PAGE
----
Anionic Annulations in Organic Synthesis
A Versatile and Prolific Class of Ring-forming Reactions


Language: Anglais
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Anionic Annulations in Organic Synthesis is a comprehensive review of the best annulations for construction of cyclic structures and their applications in the total synthesis and the synthesis of functional molecules. The annulation, another name for the ring formation with two new bonds of the ring, is a powerful tool in general organic synthesis as well as total synthesis of natural products.

The reactions described in the work are particularly useful for the synthesis of polyoxygenated polycyclic compounds, including tetracyclines, angucyclines, uncialamycins, and lignans, among other compounds. Included in detail are the Hauser, Robinson, Sammes and Meyers annulations, all of which can be effectively used to construct substrates with complex molecular structures. This work provides the tools to master anionic organic chemistry, ortho-lithiation, lateral lithaition/metalation and organic selectivity issues like chemoselectivity, regioselectivity and stereoselectivity.

This book is a valuable resource for organic chemists, researchers and students seeking a complete and detailed understanding of anionic annulations.

  • Provides a comprehensive review of anionic cyclization for chemical construction of a variety of cyclic scaffolds, which are involved in many kinds of biologically active natural products and pharmaceutical drugs
  • Serves as a useful tool to academic and industrial researchers working on synthesis of cyclic compounds as their targets, helping them identify the most efficient synthetic path
  • Includes many actual examples of anionic annulations and practical information on how to use them in research and industry
  • Features anionic annulations that are particularly useful for the synthesis of polyoxygenated polycyclic compounds, including tetracyclines, angucyclines, uncialamycins, and lignans

1. Introduction 2. Hauser [4+2] annulation 3. Lateral lithiations 4. [4+2] annulation of C3-nuclofugal phthalides (Hauser annulation) 5. [4+2] annulation of non-activated phthalides (Sammes annulation) 6. [4+2] annulation with homophthalic anhydrides (Tamura annulation) 7. [4+2] annulation with activated toluate/tolualdehyde donors (Hauser-Leusen annulation)  8. [4+2] annulation with non-activated toluate donors (Staunton-Weinreb-Myers annulation)  9. Comparative chemistry of anionic [4+2] benzannulations of phthalides and toluates  10. Applications of anionic [4+2] annulations in the total synthesis   11. Miscellaneous anionic annulations   12. Concluding remarks: annulative p-extension reaction and industrial perspective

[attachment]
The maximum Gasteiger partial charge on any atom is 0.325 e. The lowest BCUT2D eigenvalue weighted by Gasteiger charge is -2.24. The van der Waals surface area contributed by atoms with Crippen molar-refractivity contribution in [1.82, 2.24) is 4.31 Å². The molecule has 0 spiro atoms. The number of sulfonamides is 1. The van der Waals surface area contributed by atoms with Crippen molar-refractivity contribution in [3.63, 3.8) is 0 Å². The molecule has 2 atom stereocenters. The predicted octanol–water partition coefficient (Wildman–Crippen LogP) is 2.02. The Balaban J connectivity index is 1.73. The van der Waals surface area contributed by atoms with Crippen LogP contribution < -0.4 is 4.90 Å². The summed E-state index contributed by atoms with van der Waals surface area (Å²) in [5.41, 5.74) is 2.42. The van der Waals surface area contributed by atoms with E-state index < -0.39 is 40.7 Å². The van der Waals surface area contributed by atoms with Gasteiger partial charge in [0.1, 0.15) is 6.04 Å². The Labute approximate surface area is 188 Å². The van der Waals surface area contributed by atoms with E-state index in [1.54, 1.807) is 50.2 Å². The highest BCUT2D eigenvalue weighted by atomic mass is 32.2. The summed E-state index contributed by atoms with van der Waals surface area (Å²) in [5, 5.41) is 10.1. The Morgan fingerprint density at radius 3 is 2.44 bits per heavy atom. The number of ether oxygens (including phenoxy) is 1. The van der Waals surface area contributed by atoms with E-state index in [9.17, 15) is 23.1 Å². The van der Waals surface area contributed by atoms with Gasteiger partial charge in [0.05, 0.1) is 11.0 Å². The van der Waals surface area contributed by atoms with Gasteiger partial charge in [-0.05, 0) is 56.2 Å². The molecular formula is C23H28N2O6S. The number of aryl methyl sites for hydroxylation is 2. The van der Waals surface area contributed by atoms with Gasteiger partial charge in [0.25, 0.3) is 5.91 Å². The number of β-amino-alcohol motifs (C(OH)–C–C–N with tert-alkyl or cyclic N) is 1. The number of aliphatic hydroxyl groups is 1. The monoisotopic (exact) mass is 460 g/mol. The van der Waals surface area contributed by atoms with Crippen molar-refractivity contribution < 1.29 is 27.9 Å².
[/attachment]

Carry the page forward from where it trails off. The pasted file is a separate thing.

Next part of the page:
Researchers and academicians in the area of synthetic organic chemistry. Secondary: graduate students in these same areas

Dipakranjan Mal began his studies at Calcutta University, where he received 1st class B.Sc.-Hons (1972) and M.Sc. (1975) degrees. He attended the University of Missouri at Kansas City for his Ph.D. degree in 1981 on intramolecular hydrogen bonding under Professor Layton L. McCoy. After a 3-year postdoctoral stint with Professor Frank M. Hauser at Oregon Graduate Center, he joined Bose Institute, Kolkata as a lecturer in 1984. Since 1987, he has been with the department of chemistry, Indian Institute of Technology Kharagpur, where he is now a higher administrative grade professor. His research interests are focused on the development of anionic and thermal domino strategies and total synthesis of angucyclines, anthracyclines, carbazoles, furocoumarins, and phthalide natural products. His notable discoveries are i) decarboxylative [4 + 2] annulation, ii) anionic [4 + 3] annulation and iii) an olefination based on thiophthalides. He has supervised 27 doctoral students and published over 120 research publications, including two reviews in Chemical Reviews. He has developed a 40-lecture video course on “Heterocyclic Chemistry” available on YouTube. He received the honor certificate of Phi Kappa Phi, U.S., in 1978. Recently, he was inducted as a Fellow of the West Bengal Academy of Science and Technology as well as Royal Society of Chemistry.